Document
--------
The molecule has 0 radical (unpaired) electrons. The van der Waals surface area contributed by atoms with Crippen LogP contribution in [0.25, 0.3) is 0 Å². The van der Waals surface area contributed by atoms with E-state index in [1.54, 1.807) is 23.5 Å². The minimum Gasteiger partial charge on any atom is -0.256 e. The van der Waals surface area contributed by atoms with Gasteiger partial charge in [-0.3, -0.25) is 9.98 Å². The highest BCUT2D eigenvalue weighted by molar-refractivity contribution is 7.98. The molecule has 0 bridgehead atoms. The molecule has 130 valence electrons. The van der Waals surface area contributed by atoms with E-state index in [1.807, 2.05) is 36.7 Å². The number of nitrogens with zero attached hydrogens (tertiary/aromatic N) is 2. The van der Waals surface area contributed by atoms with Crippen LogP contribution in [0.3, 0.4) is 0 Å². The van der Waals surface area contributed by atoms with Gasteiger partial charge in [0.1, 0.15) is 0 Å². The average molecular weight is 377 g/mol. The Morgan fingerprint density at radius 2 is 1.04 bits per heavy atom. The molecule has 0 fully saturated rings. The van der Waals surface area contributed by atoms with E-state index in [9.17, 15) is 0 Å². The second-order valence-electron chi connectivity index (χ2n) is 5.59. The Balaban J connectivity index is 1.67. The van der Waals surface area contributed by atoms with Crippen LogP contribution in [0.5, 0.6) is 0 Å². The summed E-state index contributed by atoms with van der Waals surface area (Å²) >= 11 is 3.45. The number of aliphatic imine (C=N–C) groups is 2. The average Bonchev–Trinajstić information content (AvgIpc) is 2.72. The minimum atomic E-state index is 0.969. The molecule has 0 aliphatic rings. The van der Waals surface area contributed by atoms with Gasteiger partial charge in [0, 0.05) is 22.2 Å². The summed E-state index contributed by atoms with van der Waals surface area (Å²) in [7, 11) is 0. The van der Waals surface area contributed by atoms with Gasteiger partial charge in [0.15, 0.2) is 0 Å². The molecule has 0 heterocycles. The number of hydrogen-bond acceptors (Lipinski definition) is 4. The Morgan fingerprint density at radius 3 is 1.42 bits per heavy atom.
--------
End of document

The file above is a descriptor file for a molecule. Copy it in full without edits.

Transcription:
The molecule has 0 radical (unpaired) electrons. The van der Waals surface area contributed by atoms with Crippen LogP contribution in [0.25, 0.3) is 0 Å². The van der Waals surface area contributed by atoms with E-state index in [1.54, 1.807) is 23.5 Å². The minimum Gasteiger partial charge on any atom is -0.256 e. The van der Waals surface area contributed by atoms with Gasteiger partial charge in [-0.3, -0.25) is 9.98 Å². The highest BCUT2D eigenvalue weighted by molar-refractivity contribution is 7.98. The molecule has 0 bridgehead atoms. The molecule has 130 valence electrons. The van der Waals surface area contributed by atoms with E-state index in [1.807, 2.05) is 36.7 Å². The number of nitrogens with zero attached hydrogens (tertiary/aromatic N) is 2. The van der Waals surface area contributed by atoms with Crippen LogP contribution in [0.3, 0.4) is 0 Å². The van der Waals surface area contributed by atoms with Gasteiger partial charge in [0.1, 0.15) is 0 Å². The average molecular weight is 377 g/mol. The Morgan fingerprint density at radius 2 is 1.04 bits per heavy atom. The molecule has 0 fully saturated rings. The van der Waals surface area contributed by atoms with E-state index in [9.17, 15) is 0 Å². The second-order valence-electron chi connectivity index (χ2n) is 5.59. The Balaban J connectivity index is 1.67. The van der Waals surface area contributed by atoms with Crippen LogP contribution in [0.5, 0.6) is 0 Å². The summed E-state index contributed by atoms with van der Waals surface area (Å²) >= 11 is 3.45. The number of aliphatic imine (C=N–C) groups is 2. The average Bonchev–Trinajstić information content (AvgIpc) is 2.72. The minimum atomic E-state index is 0.969. The molecule has 0 aliphatic rings. The van der Waals surface area contributed by atoms with Gasteiger partial charge in [0, 0.05) is 22.2 Å². The summed E-state index contributed by atoms with van der Waals surface area (Å²) in [7, 11) is 0. The van der Waals surface area contributed by atoms with Gasteiger partial charge in [0.15, 0.2) is 0 Å². The molecule has 0 heterocycles. The number of hydrogen-bond acceptors (Lipinski definition) is 4. The Morgan fingerprint density at radius 3 is 1.42 bits per heavy atom.